If you think you’ve noticed an increase in the number of TV commercials advertising the services of medical malpractice law firms, you may be right.
A recent study, conducted by the Campaign Media Analysis Group and sponsored by the U.S. Chamber Institute for Legal Reform, found that the rate of television advertising by medical malpractice law firms has grown exponentially over the last five years.
According to the study, the number of TV ads geared towards potential medical malpractice plaintiffs has jumped from about 10,150 ads in 2004 to more than 156,000 commercials in 2008. That’s nearly a 1,400 percent increase in four years, the study indicated.
One legal expert is not surprised.
Ed Murnane, president of the Illinois Civil Justice League, said the jump in medical malpractice advertising could have happened sooner if it weren’t for preponderance of asbestos-related mesothelioma ads.
“I think the plaintiffs attorneys are increasing all methods of reaching the public through television and print advertising,” Murnane said. “Medical malpractice ads may not have been as wide-spread because there has been such a glut of asbestos and mesothelioma advertising that there hasn’t been room for medical malpractice ads – but that is obviously changing.”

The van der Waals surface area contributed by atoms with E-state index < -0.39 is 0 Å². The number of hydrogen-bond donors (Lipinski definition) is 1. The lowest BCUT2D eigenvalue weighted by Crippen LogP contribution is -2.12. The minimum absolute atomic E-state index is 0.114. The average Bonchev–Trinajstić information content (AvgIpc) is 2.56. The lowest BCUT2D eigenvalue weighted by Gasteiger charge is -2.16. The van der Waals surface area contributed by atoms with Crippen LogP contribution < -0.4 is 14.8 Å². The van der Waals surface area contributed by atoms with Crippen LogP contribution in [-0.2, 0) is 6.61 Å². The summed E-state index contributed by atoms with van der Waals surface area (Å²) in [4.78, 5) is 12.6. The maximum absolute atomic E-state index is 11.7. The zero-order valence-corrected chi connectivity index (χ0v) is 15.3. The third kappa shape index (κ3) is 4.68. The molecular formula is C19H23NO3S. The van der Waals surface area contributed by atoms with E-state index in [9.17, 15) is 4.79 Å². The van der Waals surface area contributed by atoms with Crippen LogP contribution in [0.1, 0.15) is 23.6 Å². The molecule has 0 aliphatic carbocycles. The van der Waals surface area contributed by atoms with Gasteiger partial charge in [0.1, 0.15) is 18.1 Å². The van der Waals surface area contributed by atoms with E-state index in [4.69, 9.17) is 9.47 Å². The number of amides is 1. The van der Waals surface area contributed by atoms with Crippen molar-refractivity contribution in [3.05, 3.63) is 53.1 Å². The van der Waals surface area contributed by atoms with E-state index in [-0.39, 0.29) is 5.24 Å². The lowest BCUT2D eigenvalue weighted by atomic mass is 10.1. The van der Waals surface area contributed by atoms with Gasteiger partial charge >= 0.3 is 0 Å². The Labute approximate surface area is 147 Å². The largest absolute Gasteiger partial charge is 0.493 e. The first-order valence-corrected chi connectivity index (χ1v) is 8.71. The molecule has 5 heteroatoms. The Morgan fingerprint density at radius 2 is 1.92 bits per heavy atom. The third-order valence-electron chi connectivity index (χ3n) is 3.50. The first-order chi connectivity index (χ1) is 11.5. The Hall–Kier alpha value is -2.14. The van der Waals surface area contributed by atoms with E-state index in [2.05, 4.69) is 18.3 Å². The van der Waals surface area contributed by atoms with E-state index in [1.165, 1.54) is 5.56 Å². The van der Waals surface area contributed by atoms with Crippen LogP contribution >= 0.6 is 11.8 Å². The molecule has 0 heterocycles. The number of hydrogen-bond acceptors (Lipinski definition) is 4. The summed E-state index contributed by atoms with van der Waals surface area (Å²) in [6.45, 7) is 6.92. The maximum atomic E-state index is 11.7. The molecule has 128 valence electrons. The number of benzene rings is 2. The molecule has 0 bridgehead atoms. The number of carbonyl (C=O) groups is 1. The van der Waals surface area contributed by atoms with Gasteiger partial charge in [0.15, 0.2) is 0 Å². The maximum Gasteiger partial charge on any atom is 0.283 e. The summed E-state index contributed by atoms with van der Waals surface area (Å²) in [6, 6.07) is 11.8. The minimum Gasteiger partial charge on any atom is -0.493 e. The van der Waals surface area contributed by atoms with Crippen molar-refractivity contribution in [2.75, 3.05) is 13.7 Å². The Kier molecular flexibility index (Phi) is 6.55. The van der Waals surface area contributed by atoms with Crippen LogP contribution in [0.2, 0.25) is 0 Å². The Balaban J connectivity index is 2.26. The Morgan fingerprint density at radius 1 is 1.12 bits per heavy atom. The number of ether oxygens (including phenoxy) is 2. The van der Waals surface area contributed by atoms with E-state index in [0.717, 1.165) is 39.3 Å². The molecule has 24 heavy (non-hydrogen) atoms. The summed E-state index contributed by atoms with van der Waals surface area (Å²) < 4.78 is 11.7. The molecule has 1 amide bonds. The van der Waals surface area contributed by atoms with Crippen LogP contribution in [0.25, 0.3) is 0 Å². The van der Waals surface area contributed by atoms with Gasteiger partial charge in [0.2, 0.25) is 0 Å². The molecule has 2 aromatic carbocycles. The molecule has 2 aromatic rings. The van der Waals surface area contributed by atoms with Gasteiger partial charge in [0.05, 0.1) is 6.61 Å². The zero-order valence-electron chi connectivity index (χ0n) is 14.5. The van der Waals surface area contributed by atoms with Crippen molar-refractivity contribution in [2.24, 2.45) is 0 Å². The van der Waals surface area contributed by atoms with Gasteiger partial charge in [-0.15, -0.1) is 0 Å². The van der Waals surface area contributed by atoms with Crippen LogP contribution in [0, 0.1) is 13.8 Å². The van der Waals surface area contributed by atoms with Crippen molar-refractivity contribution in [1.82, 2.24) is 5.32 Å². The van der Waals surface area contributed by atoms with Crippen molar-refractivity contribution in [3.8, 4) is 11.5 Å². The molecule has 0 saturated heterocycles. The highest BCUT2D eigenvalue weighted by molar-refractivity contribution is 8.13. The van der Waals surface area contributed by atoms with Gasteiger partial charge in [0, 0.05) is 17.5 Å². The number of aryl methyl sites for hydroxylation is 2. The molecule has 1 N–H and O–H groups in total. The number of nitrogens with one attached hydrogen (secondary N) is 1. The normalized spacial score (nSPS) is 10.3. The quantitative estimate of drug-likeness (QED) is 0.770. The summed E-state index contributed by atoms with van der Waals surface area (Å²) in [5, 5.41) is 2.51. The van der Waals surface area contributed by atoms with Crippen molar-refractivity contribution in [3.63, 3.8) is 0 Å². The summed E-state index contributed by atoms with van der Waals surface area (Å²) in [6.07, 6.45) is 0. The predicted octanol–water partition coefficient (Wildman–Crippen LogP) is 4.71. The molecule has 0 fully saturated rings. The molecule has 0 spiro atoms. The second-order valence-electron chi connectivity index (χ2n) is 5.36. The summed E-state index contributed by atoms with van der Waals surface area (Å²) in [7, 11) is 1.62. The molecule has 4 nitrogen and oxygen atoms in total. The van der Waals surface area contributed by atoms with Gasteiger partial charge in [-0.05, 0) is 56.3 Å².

Murnane speculated that plaintiffs attorneys could be ‘laying low’ in terms of medical malpractice advertising in Illinois until the state’s high court rules on the constitutionality of a 2005 caps on non-economic damages law.
“Illinois is in somewhat of a different situation because we are awaiting the decision by the Illinois Supreme Court on the challenge to an Illinois medical liability reform law,” said Murnane. “I think the plaintiffs’ attorneys might be laying low while that decision is pending.”
The rise in TV ads for medical malpractice firms comes at a steep price. According to study, the amount of money spent on such ads topped off at nearly $62 million dollars in 2008; which is scores more than the $3.2 million that was spent in the same area four years earlier.
Murnane also suggested that the spike in medical malpractice TV advertisements could also stem from an ironic change in the public’s mindset about medical malpractice.
“It may mean the trial lawyers are worried that potential ‘victims’ are realizing that they are not really ‘victims’ of medical malpractice,” Murnane said. “And the trial lawyers want to make sure they understand there are riches to be won – by the attorneys, certainly, if not by the so-called ‘victims’.”
The Madison County Record is owned by the Institute for Legal Reform, an affiliate of the U.S. Chamber of Commerce.